SHY: Would you say that to people who aren’t in creative professions or who don’t want to be an artist?

DG: Yeah, I don’t think it has anything to do with wanting to be an artist. I think that there was a point in everybody’s life when we were 3, 4, 5 years old where we made stuff every day and it made us happy. It doesn’t necessarily have to be that you’re making a drawing or writing a story. I think it’s just making something for the world – and ideally making something that’s new. So what can you do to contribute? What can you do to make something new and add it to the world? It could be the flowers that you plant in your front lawn. It could be a cake that you bake and share with your neighbors. It could be so many different things. But I think increasingly, we have so much stuff that we can absorb. We can be an audience constantly. We can always be looking at our phone and watching other people’s videos on YouTube. But make your own video. Tell the world about how you feel about something. Share your point of view in some way. Do that in some form on a regular basis, or learn more about it, or figure out different ways of doing it, or see what other people are doing and how that can inspire you. But don’t just be a passive absorber and consumer of stuff. Try to make stuff as well.

SHY: How would you like to be remembered?

DG: I don’t know, I don’t really think about it that much. I guess I’d like to be remembered that I helped people to be brave and to do some things that they were afraid of doing.

 

SHY: One of the things I liked most about the book was that you were rather blunt and didn’t pull punches. You weren’t holding the reader’s hand. Why did you choose to do that? 

DG: Yeah, I think it is OK to be struggling. But the fact is that the root causes of this thing are really deep in who we are. And you have to do some serious self-analysis to do that. This is a phenomenon that’s trying to prevent you from shaking things up in your life. And I think there are times when you do have to shake things up in your life. You do have to get past the things that are holding you back, and sometimes that can be a little jarring. You know, I try not to be brutal in the book. I try to be funny, and it’s full of little cartoony drawings to soften the blow a bit. But in the end, this is serious business  and it really matters. So I guess I am pretty blunt in places. Hopefully not in an off-putting way, but I guess we’ll find out.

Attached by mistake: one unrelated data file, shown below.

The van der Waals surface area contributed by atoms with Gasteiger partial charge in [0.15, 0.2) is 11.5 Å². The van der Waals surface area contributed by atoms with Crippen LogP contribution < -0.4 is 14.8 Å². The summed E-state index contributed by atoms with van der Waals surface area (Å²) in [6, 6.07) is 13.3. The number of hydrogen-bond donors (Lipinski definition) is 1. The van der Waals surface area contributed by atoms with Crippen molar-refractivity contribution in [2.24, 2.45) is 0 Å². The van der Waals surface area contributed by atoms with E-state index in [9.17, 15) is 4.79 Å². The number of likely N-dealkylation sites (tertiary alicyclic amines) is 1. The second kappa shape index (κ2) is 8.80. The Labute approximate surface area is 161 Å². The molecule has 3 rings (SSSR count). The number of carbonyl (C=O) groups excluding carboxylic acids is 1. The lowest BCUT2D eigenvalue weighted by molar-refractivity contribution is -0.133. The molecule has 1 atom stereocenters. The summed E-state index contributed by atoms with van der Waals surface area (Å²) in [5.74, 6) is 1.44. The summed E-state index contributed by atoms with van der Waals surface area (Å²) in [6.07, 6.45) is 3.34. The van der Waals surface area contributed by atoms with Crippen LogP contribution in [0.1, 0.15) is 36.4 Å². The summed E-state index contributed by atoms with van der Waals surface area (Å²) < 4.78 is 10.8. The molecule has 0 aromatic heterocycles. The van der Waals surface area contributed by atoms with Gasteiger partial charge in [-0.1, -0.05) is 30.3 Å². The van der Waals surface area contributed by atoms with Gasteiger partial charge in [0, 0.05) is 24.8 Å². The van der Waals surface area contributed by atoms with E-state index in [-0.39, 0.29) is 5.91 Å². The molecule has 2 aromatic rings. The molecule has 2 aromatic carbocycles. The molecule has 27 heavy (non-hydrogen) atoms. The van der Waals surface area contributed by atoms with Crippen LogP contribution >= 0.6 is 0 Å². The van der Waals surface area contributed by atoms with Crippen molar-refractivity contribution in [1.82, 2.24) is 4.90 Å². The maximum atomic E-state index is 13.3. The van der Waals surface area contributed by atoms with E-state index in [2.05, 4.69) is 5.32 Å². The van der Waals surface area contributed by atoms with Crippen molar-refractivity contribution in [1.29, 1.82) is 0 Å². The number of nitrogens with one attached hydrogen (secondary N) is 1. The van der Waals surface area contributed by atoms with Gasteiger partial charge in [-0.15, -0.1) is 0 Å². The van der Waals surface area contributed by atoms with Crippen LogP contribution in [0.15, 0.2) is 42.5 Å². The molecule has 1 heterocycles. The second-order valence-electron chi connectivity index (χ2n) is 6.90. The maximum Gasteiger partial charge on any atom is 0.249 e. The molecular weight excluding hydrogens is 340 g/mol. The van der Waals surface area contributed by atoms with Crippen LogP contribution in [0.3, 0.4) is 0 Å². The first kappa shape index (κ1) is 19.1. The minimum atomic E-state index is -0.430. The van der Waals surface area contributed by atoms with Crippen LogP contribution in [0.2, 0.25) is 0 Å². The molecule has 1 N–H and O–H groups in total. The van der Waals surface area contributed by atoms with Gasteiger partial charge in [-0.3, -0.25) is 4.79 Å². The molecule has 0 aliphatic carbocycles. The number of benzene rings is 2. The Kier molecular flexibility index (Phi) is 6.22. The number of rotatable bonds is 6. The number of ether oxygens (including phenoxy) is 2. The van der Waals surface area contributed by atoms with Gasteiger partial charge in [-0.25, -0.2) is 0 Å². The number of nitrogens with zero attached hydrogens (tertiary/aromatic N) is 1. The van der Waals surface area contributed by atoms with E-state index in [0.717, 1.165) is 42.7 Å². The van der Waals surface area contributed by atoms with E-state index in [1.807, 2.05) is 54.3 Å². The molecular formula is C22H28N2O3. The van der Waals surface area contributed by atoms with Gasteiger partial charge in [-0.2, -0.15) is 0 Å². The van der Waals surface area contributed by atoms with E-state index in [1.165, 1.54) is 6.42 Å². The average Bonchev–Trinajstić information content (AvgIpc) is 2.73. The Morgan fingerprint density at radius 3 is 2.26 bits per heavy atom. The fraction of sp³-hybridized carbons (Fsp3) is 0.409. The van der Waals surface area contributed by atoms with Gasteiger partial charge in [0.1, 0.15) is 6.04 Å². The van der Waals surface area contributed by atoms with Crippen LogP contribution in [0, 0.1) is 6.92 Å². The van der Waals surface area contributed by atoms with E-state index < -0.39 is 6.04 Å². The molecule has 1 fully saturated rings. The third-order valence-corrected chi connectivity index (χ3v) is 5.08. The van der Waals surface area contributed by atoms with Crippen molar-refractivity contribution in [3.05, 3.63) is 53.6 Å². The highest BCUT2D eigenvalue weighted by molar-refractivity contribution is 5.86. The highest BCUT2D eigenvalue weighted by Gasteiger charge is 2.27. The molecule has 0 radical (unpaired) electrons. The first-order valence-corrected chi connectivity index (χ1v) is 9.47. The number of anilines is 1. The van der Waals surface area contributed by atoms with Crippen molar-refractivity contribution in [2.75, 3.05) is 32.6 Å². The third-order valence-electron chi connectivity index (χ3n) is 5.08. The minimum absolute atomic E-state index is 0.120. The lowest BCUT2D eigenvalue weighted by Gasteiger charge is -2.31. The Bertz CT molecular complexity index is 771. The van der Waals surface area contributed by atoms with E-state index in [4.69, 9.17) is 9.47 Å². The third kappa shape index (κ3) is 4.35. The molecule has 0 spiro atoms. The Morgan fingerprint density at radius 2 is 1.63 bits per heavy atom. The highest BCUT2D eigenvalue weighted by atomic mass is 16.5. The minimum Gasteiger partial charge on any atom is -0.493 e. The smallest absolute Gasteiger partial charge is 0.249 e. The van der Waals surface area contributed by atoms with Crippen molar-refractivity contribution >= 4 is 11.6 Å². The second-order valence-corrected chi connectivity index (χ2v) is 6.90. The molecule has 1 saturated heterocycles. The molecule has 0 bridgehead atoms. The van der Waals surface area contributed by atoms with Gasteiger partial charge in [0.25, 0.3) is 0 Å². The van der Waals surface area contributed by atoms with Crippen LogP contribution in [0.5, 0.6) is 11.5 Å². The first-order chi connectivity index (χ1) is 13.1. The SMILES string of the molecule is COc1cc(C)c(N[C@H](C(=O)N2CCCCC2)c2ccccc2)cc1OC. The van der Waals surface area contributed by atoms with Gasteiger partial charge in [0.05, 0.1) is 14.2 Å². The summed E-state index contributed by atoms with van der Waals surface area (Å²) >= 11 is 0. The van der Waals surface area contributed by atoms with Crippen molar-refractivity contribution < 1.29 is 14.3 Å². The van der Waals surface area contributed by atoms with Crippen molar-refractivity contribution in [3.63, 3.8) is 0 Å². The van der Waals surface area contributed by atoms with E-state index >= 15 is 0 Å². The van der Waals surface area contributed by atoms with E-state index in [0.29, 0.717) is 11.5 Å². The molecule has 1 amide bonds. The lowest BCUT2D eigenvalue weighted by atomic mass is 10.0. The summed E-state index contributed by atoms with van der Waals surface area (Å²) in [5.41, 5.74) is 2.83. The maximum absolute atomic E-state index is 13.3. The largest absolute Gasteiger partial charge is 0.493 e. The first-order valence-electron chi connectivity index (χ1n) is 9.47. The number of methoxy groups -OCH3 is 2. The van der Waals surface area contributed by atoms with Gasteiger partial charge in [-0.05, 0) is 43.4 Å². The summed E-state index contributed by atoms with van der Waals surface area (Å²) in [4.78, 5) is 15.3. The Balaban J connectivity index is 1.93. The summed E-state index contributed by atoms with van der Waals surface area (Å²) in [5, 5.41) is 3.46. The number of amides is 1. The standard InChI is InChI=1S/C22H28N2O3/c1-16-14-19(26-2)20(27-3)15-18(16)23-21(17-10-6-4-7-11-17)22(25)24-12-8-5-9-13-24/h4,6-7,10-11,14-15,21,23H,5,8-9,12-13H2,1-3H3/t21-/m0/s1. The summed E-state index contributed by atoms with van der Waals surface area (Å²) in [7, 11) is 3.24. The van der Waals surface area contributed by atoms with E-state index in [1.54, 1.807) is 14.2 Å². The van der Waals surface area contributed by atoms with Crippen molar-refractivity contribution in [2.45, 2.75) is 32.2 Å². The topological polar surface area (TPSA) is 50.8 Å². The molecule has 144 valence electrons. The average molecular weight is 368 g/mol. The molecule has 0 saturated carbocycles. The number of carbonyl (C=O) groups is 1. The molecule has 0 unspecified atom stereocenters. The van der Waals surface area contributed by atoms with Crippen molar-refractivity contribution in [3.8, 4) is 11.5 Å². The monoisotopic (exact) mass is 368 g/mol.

SHY: Do you have any advice specifically for people who are a little bit younger, who are starting their way in their creative process?

DG: Yes. I wish I had known a lot of this stuff when I was in my 20s and 30s. Honestly, it’s taken me a long time to understand it. I think that when I was younger, there were a lot of times when I would be arrogant. And I think that now, I realize that a lot of that arrogance was based in fear. I think that when you’re younger and you’re in an adult world perhaps for the first time, you can mask your lack of knowledge or experience and fear. You can mask it with arrogance, with a refusal accept the newness of what you’re experiencing. I think that the monkey is basically telling you that. Don’t acknowledge it. Don’t face the fact that what you’re doing is new and different. But when I allowed myself to talk to people who were older and had more experience, that was really helpful because it showed me that other people have this concern and that other people have faced obstacles. So I think finding mentorship is really important – really at any stage in your career. I mean, I still have mentors. But I think it can be really helpful when you’re younger. I think another thing is also, don’t be too afraid when you project the consequences of what you’re going to do. If you say, I’d really like to do this but I’m afraid I’ll never be able to pay my rent and I’ll basically ruin my life, that’s the monkey speaking. So I would say when you’re young, you can take all kinds of risks because the consequences are a lot less. Take a risk with your career. I think that you can afford to take jobs that are really going to give you interesting and varied experiences, even if they don’t necessarily pay off right away. Even if they don’t necessarily have a clear growth path for now. Try and have as varied and as diverse an experience as you can. I have a son who’s 21 years old. He’s about to graduate from college and go out into the world, and I have these conversations with him all the time. I say, follow your passion. Do the things that you’re really interested in. As long as you don’t have a family and dependents, you can afford to take risks and to seek adventure and it will pay off in the long run. You’ll be a far more interesting person and a far more successful person as a result of it. So be varied. Be broad. Don’t be afraid.

 

Liked this? Check out the first half our interview and our review of Gregory’s book, Shut Your Monkey!

Written by Sasha Graffagna

Yesterday, we chatted with artist and entrepreneur Danny Gregory on the lessons he learned in writing his latest book: Shut Your Monkey: How to Control Your Inner Critic and Get More Done. In the second half of our interview, Gregory reveals what he wants us to take away from Shut Your Monkey and why every superhero should add a little creativity into their lives.

This interview has been edited and condensed for clarity.